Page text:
A demat account is a facility to hold equities linked instruments digitally in India. They are required for anyone looking to invest in publicly listed stocks. They are also a good measure of how economic behaviour evolves in the region. The number of demat account holders in the region has roughly doubled (70 million), and the number of new accounts being opened quadrupled to about 20 million last year. Blame it on pandemic-induced boredom combined with heightened savings, especially among gen-Zers; users are flocking to avenues that allow them to deploy their capital meaningfully. Fintech apps in the region are primarily competing for a fraction of this inbound and ever-expanding user base.
Data from App Annie shows that monthly downloads of Coinswitch and Jar have both trended at around 1.25 million for the past month. The dip in the number of users downloading Coinswitch last month may have been to do with how digital assets performed during December. In my experience, new entrants in the market are either looking for exposure to a high-growth asset class (like Bitcoin) or searching for investment avenues that require very little decision-making (like gold or mutual funds). This is something the founders of the app are cognizant of. Building financial applications at scale in emerging markets requires building something that can appeal to individuals at very different ends of the socio-economic spectrum. You need to cater to the user in a small town who saves $2 a day and appeal to someone who wants to buy a large quantity of gold from the comfort of their couch. Apps like Jar bring together the aspirations of users in emerging markets at scale.
Unlike what happens in traditional banks, the cost of servicing new users does not increase as more users begin using the app. You are not spending money hiring clerks, accountants and customer-facing personnel. You only invest in servers and processes to watch over compliance and fraud. This makes it possible to service millions of users without cost overheads rising exponentially. This is something most proponents of banking the unbanked tend to forget. The reason why banks were not able to service someone in remote India was not the lack of physical infrastructure but rather the human cost of servicing them was higher than the revenue generated through them. Assuming assets under management are a constant – fintech apps have reduced costs to serve the unbanked while traditional alternatives have costs that pile up.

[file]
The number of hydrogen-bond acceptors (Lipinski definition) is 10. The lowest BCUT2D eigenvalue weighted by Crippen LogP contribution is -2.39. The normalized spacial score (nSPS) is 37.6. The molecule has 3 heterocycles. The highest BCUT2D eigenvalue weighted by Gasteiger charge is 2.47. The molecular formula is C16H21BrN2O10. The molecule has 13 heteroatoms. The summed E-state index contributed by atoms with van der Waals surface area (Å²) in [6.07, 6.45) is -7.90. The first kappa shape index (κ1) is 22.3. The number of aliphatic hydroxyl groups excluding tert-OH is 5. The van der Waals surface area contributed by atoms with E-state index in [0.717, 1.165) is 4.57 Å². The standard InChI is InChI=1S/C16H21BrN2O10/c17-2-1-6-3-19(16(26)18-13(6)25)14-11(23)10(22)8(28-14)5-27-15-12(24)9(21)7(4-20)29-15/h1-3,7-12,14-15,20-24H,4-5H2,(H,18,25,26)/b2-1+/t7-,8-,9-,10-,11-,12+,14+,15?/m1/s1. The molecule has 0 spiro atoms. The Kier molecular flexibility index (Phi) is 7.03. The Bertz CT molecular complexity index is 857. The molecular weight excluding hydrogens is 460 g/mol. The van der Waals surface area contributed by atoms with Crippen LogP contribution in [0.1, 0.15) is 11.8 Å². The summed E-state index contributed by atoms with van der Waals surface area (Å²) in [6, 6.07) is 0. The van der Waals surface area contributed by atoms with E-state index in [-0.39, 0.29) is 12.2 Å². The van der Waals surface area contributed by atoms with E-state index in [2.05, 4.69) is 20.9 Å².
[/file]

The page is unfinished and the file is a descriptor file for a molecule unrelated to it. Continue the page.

Jar did not emerge from thin air. There are multiple factors that contributed to their success, in my opinion. The founders had spent a good five to seven years working at startups and learning from others before setting out on their own. This is a common theme I see in many of India's unicorns. The founders almost always have a decade of experience. Instead of hiring a large team early on, the team mostly worked remote. Some of the early hires were working part-time until the app had its first venture raise. Even here – there were some contrarian decisions made. Some of the early engineers in Jar were not hired from Bangalore but rather from Eastern Europe. A rarity given how most of us assume Bangalore is a sea of engineering talent. Instead of trying to make everyone work remotely, the team was put together in an Airbnb. Working together used to help them detect bugs and roll out updates much faster, a necessity when you are a new app going against multi-billion dollar peers that could simply make you a 'feature' in their app. Lastly – the team's focus was not on selling the most financial products they could. They mentioned a term I rarely hear in my professional career: financial wellbeing. Instead of focusing on what accelerates revenue through sales, they focused on the lowest-hanging fruit to onboard 100 million Indians. That happened to be buying gold in units as cheap as $0.02. Before moving to Dubai, I happened to meet the two founders over coffee for a brief while in October 2021. Nishchay was busy keeping an eye on total transactions for the day. They amounted to around 50k. I presume that it is likely trending towards a quarter million by now, if not more.
What does this mean for DeFi ?